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More how-to guides for life
Tuesday, December 9, 2003
How to's for life A monthly guide

By Stephanie Dunnewind, Seattle Times staff reporter

For all the fun and joy of the holidays, there are the stresses: the lines for Santa photos, the incomprehensible directions for putting together the bicycle your child is expecting, the toy wish list that grows by the day, the nagging question of how Santa can be in so many places at the same time. Here are some Santa-related tips so you'll spend the season saying "ho, ho, ho" instead of "no, no, no."


Some advice offered by Jason Viydo, vice president of Arthur & Associates Inc. Holiday Photographers, which takes Santa photos at eight local malls, including Bellevue Square and the downtown Bon-Macy's.

• Come when children are rested and not cranky. Try to do the photo at the beginning of a busy shopping day or downtown outing rather than at the end.

• Don't dress in red. "A girl will wear this beautiful red dress, but when she sits on Santa's lap with his red suit, all the colors flow together," Viydo said. Instead, opt for a contrasting color such as green, white or plaid.

• If you have young children, come dressed and ready to be in the photo. With mom or dad nearby, many tots relax about sitting on a stranger's lap. Or consider a family shot, which can become an annual tradition.

• If a child is frightened of Santa, anger, threats or bribes won't help. Come back next year or accept a crying shot. A sobbing photo documents this developmental stage, after all.

• For the shortest lines, go early in the season, right when the Santa booth opens, on a weekday. There's usually also a weekday lull around 3 p.m. as moms head home to get school-age children. Some locations offer spot-saving tickets on busy days.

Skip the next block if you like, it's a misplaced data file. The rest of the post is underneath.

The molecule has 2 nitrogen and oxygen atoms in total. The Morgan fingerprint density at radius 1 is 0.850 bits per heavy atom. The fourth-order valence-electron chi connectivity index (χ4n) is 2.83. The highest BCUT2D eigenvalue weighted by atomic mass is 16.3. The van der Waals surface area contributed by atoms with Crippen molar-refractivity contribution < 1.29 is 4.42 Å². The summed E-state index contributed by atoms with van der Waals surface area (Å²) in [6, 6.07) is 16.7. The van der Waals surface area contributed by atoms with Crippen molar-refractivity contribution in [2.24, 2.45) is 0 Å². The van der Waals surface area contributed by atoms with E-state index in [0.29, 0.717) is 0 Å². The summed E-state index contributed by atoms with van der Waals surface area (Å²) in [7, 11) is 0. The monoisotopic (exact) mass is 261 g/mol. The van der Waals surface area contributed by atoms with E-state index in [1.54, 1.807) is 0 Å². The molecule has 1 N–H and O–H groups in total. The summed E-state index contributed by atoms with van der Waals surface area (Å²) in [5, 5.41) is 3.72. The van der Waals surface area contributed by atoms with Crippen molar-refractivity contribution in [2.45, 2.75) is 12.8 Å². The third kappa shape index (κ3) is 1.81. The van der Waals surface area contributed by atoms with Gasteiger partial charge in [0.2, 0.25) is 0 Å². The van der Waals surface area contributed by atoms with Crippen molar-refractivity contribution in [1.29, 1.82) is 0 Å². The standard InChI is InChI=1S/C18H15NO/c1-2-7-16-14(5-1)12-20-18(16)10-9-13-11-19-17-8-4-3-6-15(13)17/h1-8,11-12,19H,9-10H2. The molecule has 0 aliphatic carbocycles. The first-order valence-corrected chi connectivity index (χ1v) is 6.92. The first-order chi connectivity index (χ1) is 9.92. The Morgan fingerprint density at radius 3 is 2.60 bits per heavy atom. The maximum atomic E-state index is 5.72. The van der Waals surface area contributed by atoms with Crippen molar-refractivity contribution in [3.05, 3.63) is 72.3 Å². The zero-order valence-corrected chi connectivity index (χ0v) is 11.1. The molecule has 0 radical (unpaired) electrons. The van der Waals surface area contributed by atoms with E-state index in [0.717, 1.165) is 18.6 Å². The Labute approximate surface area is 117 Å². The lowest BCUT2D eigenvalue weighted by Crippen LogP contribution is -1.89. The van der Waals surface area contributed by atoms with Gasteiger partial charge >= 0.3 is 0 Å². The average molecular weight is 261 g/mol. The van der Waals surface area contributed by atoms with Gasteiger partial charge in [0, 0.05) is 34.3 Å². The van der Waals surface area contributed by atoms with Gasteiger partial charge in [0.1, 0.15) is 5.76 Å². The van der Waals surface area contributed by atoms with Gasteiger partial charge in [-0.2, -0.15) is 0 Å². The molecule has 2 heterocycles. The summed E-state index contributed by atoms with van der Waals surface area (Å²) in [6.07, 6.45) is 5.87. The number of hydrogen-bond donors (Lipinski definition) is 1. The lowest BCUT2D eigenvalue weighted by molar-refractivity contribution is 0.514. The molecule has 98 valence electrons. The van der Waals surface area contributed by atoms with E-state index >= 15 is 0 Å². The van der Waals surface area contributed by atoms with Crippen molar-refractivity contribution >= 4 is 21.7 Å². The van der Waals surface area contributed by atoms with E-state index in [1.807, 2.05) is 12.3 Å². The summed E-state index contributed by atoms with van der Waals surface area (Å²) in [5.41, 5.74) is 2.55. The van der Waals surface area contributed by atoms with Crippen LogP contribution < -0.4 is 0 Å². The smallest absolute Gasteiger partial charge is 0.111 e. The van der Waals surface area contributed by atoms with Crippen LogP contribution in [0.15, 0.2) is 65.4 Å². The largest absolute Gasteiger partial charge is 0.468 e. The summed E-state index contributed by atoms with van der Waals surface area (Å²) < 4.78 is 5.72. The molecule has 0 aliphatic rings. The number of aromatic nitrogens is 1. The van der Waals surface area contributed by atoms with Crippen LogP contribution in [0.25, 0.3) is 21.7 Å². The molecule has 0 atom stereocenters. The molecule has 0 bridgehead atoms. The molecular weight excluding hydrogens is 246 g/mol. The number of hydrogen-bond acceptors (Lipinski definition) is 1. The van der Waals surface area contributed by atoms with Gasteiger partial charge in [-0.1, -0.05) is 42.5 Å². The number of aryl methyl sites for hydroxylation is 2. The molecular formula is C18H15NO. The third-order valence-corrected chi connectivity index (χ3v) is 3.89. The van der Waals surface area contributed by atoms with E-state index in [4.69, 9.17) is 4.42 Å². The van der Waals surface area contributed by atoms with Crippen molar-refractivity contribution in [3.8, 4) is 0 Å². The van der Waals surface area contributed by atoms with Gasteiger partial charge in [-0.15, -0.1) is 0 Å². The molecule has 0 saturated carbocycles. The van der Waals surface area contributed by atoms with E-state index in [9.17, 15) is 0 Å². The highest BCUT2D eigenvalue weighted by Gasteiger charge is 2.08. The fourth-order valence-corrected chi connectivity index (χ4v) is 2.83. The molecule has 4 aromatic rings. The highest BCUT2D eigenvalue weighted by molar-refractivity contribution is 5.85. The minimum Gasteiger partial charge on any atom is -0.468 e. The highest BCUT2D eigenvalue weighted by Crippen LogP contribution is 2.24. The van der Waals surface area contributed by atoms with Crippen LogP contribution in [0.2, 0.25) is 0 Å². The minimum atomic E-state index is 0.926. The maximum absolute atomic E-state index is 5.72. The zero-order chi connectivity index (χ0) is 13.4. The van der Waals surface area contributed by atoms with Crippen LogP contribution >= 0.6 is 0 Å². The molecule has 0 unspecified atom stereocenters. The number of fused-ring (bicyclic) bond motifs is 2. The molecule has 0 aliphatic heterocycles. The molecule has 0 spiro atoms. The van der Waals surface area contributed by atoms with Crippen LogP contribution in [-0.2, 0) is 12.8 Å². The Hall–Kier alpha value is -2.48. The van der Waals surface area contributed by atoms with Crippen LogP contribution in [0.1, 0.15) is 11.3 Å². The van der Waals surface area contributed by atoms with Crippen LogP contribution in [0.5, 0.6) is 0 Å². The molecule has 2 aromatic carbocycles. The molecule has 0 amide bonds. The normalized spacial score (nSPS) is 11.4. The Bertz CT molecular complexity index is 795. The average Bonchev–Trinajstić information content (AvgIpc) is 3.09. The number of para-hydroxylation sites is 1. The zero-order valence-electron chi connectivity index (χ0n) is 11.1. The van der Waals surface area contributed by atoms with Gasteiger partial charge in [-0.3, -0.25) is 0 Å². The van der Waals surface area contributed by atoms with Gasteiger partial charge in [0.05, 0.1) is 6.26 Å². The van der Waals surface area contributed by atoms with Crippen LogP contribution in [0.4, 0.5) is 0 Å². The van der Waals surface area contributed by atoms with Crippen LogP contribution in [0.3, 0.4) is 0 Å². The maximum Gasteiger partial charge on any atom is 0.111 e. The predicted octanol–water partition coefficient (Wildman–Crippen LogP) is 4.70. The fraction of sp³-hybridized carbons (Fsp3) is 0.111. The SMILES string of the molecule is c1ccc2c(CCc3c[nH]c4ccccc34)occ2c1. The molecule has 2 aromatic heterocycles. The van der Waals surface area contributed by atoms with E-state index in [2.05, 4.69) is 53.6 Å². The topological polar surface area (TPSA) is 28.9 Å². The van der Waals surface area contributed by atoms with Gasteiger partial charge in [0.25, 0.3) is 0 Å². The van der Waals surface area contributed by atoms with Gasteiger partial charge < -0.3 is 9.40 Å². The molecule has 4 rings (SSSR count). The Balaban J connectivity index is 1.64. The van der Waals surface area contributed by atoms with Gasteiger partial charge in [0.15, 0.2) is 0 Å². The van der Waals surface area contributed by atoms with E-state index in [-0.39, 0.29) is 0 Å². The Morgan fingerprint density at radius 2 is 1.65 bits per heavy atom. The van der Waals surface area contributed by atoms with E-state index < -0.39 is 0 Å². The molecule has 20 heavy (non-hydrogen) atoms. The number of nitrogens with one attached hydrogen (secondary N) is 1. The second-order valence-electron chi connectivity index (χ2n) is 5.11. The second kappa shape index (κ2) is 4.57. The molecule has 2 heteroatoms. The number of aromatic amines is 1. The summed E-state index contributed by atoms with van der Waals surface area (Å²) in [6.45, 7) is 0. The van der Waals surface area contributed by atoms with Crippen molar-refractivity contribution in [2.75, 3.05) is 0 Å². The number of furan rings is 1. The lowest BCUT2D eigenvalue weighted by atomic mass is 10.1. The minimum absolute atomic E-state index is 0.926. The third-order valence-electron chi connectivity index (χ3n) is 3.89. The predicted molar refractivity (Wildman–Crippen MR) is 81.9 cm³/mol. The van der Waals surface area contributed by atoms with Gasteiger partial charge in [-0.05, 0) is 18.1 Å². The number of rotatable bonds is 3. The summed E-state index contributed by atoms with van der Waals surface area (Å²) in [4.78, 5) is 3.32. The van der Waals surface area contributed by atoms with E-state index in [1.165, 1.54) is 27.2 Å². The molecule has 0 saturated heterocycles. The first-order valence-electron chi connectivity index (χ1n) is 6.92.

• Bring toys and non-messy snacks to keep children entertained in line.

• Don't go overboard when kids are young, setting a precedent of more gifts each year. "If only parents realized how little young children need," said Marie Sherlock, author of "Living Simply with Kids: A Voluntary Simplicity Guide for Moms, Dads and Kids Who Want to Reclaim the Bliss of Childhood and the Joy of Parenting." "Young children can't comprehend it when they get tons of stuff anyway."

• Make traditions, rituals and volunteering the focus of the holidays, rather than gift-giving.

• To curb disappointment, be clear on what gifts won't arrive, despite pleas or wish lists. This might include pets, pricey items or gifts parents don't want, such as a video-game console or TV for a child's room.

• Agree to a white-elephant exchange or draw names with extended family.

• If children request an expensive item, suggest that a group of relatives go together for it, rather than buying smaller individual gifts.

• One family implemented a tradition where children received three gifts: one thing they needed, one thing they wanted and one thing that was a surprise. "They knew what to expect so they were never disappointed," Sherlock said.

• Limit TV viewing to cut down on the ad bombardment that has kids "adding this and adding that" to wish lists.

• Suggest grandparents give gifts such as museum or zoo memberships or certificates worth special outings together.

• Divorced parents should be careful they don't overcompensate with gifts. After discussion with an ex-spouse, divide a child's list, rather than duplicate it.